Family Dinner

Freedom from Want, by Norman Rockwell

My extended family loves to tell stories. We sit around late into the night telling and retelling the same stories every time we get together. It is my favorite thing in the world. On this special occasion I thought I’d share one with you. It belongs to my father, but resides deep in my heart.

My dad comes from a family of nine kids—six boys and three girls. It is a Norman Rockwell-esque type family. The kind that you can envision in any brightly colored Americana painting, where the adults resemble heroes–big, handsome, and strong– and freckles dot the sincere smiles of children’s scrunched noses. My dad is the fifth child in his Rockwellian family and exhibits relatively few attributes of middle child syndrome. He is obedient, kind, content, easy going, and tender. He is almost the perfect child.


One of the stories he tells is of the time when he wasn’t perfect. It was Sunday dinner one night in his youth. The whole family was sitting around the large dinner table. Kids were passing the rolls, teasing each other, dribbling the gravy, and bickering over some unimportant inequality. On this occasion he did something wrong. He can’t remember what, he always says, but he got caught.

“Eric” my grandpa yelled “get over here.” My dad pushed his chair from the table and walked over.

“You can either get a spanking right now and finish the meal or go to your room for the remainder of the night” my Grandpa said matter-of-factly.

“I’ll go to my room” my dad remembers saying obstinately.

“Fine.” Grandpa replied.

My Dad walked down the stairs, but didn’t go to his room. He sat at the base of the doorway listening. At first he was still uncompromising. Lips pursed, arms folded. But something happened as he remained there eavesdropping. He heard them having fun. He listened as they chaotically talked over one another. He heard them laughing about a comment he had missed, a story that he wasn’t a part of. He longed to be the recipient or origin of that joy.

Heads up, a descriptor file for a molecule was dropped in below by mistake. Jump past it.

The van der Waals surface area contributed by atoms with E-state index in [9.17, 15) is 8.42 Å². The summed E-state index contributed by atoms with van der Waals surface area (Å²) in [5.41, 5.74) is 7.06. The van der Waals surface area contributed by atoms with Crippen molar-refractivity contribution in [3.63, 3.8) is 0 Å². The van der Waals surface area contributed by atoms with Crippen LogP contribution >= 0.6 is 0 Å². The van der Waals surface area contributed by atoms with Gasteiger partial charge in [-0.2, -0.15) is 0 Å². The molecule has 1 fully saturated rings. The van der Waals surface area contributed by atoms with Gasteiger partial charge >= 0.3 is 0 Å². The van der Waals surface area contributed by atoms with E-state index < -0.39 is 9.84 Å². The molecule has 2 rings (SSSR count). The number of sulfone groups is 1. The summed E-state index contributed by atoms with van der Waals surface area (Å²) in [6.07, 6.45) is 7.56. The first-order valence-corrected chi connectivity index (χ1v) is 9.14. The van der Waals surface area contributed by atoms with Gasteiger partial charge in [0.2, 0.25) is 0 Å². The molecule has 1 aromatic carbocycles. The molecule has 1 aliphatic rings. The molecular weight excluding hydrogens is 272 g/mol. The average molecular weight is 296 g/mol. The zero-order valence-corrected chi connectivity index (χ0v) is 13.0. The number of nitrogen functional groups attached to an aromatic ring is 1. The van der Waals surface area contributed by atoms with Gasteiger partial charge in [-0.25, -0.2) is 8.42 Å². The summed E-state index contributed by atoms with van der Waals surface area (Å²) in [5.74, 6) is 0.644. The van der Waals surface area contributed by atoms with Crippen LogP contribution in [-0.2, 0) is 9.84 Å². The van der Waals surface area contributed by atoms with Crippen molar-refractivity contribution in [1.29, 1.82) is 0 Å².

As my dad retells this part, four decades later, he has tears in his eyes. He remembers running up the stairs and begging his dad, “I changed my mind.”  His words falter, heavy with emotion and nostalgia. “Please, give me a spanking. I just don’t want to miss out on anything else,” his younger self begs.

It wasn’t Thanksgiving Day, yet in a way, it was.

From ours, to yours. Have a Happy Thanksgiving Day.

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2 Responses

  1. jks says:


    I was an introvert and I remember asking if I could just skip Sunday dinner (and the required help preparing and cleaning up) but my parents wouldn’t give me the option. If I liked the food dinner was worth it. But I didn’t like my family’s Sunday dinner menu.
    On the whole, though, family dinner was so important growing up and I am grateful for it. My husband came from a TV during dinner family and after we married it (and before tivo) it was too easy to have dinner on the couch. I loved moving to our current house where the tv is nowhere near the table and we have had real family dinners for 7 years so I am giving my kids the family dinners I dreamed of…….asking about people’s day, teaching them about politics and the gospel and history, laughing together, discussing the upcoming evening or the week. Just awesome.

  2. nat kelly says:

    Ah, this makes me miss my family. Missing out is the worst!

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